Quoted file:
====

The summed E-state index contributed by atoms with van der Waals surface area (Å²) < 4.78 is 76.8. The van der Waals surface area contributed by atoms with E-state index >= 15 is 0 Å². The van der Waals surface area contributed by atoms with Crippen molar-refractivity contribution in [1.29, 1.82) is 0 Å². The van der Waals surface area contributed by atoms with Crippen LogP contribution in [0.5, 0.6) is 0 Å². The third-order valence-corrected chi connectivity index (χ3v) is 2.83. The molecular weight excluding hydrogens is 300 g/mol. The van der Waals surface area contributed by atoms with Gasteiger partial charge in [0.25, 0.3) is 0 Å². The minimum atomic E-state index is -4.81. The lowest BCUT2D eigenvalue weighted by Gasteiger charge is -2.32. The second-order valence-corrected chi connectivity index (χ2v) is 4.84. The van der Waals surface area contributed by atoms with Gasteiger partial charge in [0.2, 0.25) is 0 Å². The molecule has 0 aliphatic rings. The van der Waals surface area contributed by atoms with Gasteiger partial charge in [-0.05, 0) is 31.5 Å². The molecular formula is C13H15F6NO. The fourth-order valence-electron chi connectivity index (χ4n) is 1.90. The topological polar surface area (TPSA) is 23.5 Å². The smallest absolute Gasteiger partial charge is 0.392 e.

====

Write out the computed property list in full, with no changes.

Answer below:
The summed E-state index contributed by atoms with van der Waals surface area (Å²) < 4.78 is 76.8. The van der Waals surface area contributed by atoms with E-state index >= 15 is 0 Å². The van der Waals surface area contributed by atoms with Crippen molar-refractivity contribution in [1.29, 1.82) is 0 Å². The van der Waals surface area contributed by atoms with Crippen LogP contribution in [0.5, 0.6) is 0 Å². The third-order valence-corrected chi connectivity index (χ3v) is 2.83. The molecular weight excluding hydrogens is 300 g/mol. The van der Waals surface area contributed by atoms with Gasteiger partial charge in [0.25, 0.3) is 0 Å². The minimum atomic E-state index is -4.81. The lowest BCUT2D eigenvalue weighted by Gasteiger charge is -2.32. The second-order valence-corrected chi connectivity index (χ2v) is 4.84. The van der Waals surface area contributed by atoms with Gasteiger partial charge in [0.2, 0.25) is 0 Å². The molecule has 0 aliphatic rings. The van der Waals surface area contributed by atoms with Gasteiger partial charge in [-0.05, 0) is 31.5 Å². The molecular formula is C13H15F6NO. The fourth-order valence-electron chi connectivity index (χ4n) is 1.90. The topological polar surface area (TPSA) is 23.5 Å². The smallest absolute Gasteiger partial charge is 0.392 e.